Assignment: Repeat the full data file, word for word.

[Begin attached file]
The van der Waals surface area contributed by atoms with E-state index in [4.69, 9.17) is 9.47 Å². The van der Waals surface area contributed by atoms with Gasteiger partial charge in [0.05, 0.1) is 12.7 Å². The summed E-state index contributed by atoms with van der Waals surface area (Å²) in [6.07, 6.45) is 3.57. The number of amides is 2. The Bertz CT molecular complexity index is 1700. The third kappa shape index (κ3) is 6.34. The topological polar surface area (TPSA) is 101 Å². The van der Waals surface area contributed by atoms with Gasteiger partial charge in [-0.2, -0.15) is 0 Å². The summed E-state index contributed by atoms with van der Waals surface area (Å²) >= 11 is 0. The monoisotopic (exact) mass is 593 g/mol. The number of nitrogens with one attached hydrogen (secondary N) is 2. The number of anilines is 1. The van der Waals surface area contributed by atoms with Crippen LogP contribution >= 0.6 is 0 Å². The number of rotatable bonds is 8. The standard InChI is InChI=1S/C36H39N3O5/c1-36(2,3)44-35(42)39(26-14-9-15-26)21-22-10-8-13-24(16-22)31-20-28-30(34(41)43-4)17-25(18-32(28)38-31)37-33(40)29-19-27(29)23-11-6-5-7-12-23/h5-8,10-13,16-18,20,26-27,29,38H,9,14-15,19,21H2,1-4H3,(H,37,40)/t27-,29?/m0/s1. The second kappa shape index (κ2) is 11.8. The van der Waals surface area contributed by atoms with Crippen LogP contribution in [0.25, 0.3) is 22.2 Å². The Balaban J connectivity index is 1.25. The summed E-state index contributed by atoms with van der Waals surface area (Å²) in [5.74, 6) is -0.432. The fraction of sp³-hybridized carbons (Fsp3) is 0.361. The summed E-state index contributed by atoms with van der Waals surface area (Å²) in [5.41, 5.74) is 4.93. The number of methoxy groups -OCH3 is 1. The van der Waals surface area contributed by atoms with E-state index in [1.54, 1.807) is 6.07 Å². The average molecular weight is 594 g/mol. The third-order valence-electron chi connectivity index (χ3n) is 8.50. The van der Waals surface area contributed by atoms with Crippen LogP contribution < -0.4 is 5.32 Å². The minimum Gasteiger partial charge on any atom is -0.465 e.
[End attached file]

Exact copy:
The van der Waals surface area contributed by atoms with E-state index in [4.69, 9.17) is 9.47 Å². The van der Waals surface area contributed by atoms with Gasteiger partial charge in [0.05, 0.1) is 12.7 Å². The summed E-state index contributed by atoms with van der Waals surface area (Å²) in [6.07, 6.45) is 3.57. The number of amides is 2. The Bertz CT molecular complexity index is 1700. The third kappa shape index (κ3) is 6.34. The topological polar surface area (TPSA) is 101 Å². The van der Waals surface area contributed by atoms with Gasteiger partial charge in [-0.2, -0.15) is 0 Å². The summed E-state index contributed by atoms with van der Waals surface area (Å²) >= 11 is 0. The monoisotopic (exact) mass is 593 g/mol. The number of nitrogens with one attached hydrogen (secondary N) is 2. The number of anilines is 1. The van der Waals surface area contributed by atoms with Crippen LogP contribution >= 0.6 is 0 Å². The number of rotatable bonds is 8. The standard InChI is InChI=1S/C36H39N3O5/c1-36(2,3)44-35(42)39(26-14-9-15-26)21-22-10-8-13-24(16-22)31-20-28-30(34(41)43-4)17-25(18-32(28)38-31)37-33(40)29-19-27(29)23-11-6-5-7-12-23/h5-8,10-13,16-18,20,26-27,29,38H,9,14-15,19,21H2,1-4H3,(H,37,40)/t27-,29?/m0/s1. The second kappa shape index (κ2) is 11.8. The van der Waals surface area contributed by atoms with Crippen LogP contribution in [0.25, 0.3) is 22.2 Å². The Balaban J connectivity index is 1.25. The summed E-state index contributed by atoms with van der Waals surface area (Å²) in [5.74, 6) is -0.432. The fraction of sp³-hybridized carbons (Fsp3) is 0.361. The summed E-state index contributed by atoms with van der Waals surface area (Å²) in [5.41, 5.74) is 4.93. The number of methoxy groups -OCH3 is 1. The van der Waals surface area contributed by atoms with E-state index in [1.54, 1.807) is 6.07 Å². The average molecular weight is 594 g/mol. The third-order valence-electron chi connectivity index (χ3n) is 8.50. The van der Waals surface area contributed by atoms with Crippen LogP contribution < -0.4 is 5.32 Å². The minimum Gasteiger partial charge on any atom is -0.465 e.